My favorite soft drink of all time is Cheerwine, a cherry flavored carbonated drink available only in certain parts of the Carolinas. Anytime we drive south I make sure there is enough room in the trunk for a case or two of Cheerwine (and its lemon-lime cousin Sundrop) in the trunk. Even being in the Carolinas is no guarantee that it can me found. More than once we have dashed into a Piggly Wiggly and found only one lonely box sitting on a bottom shelf.

The other day I was driving home from a meeting along US 15 from Leesburg to Great Falls and stopped in a little independently owned Qwikie Mart type place to get a Dr Pepper or Cherry Coke or, as a last resort, a Wild Cherry Pepsi. Instead I found a row of Cheerwines in the drink case. And not just any Cheerwines, bottled Cheerwines. I bought two to have one to drink and one to save. It was heaven. I got home and took the picture of the remaining one you see here. I put in back in the refrigerator, but when my son got home he saw it and claimed dibs. I told him it was mine, but he saw the empty bottle and said that I already had mine.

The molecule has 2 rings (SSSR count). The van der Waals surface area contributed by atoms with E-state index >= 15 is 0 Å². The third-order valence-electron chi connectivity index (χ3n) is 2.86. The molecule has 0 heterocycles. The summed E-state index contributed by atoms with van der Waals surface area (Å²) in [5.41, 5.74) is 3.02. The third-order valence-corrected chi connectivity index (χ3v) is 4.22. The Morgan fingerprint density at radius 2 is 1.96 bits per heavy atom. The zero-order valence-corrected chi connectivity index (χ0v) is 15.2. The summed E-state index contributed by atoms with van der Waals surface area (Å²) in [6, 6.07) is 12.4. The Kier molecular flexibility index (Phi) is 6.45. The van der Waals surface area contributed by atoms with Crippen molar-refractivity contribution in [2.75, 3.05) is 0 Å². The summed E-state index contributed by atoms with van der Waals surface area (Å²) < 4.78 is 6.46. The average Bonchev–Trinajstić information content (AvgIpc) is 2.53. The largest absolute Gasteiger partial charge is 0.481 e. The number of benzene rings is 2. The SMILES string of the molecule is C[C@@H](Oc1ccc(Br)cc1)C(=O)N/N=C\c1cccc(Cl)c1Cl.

He inherited my taste for sodas and for awhile was picking up Jones Sodas whenever he was in the grocery store. Jones comes in a wide variety of flavors and one of the features that make it a premium brand is that it uses cane sugar as a sweetener instead of high fructose corn syrup. Low and behold, on the side of the Cheerwine bottle was a declaration that it too used cane sugar.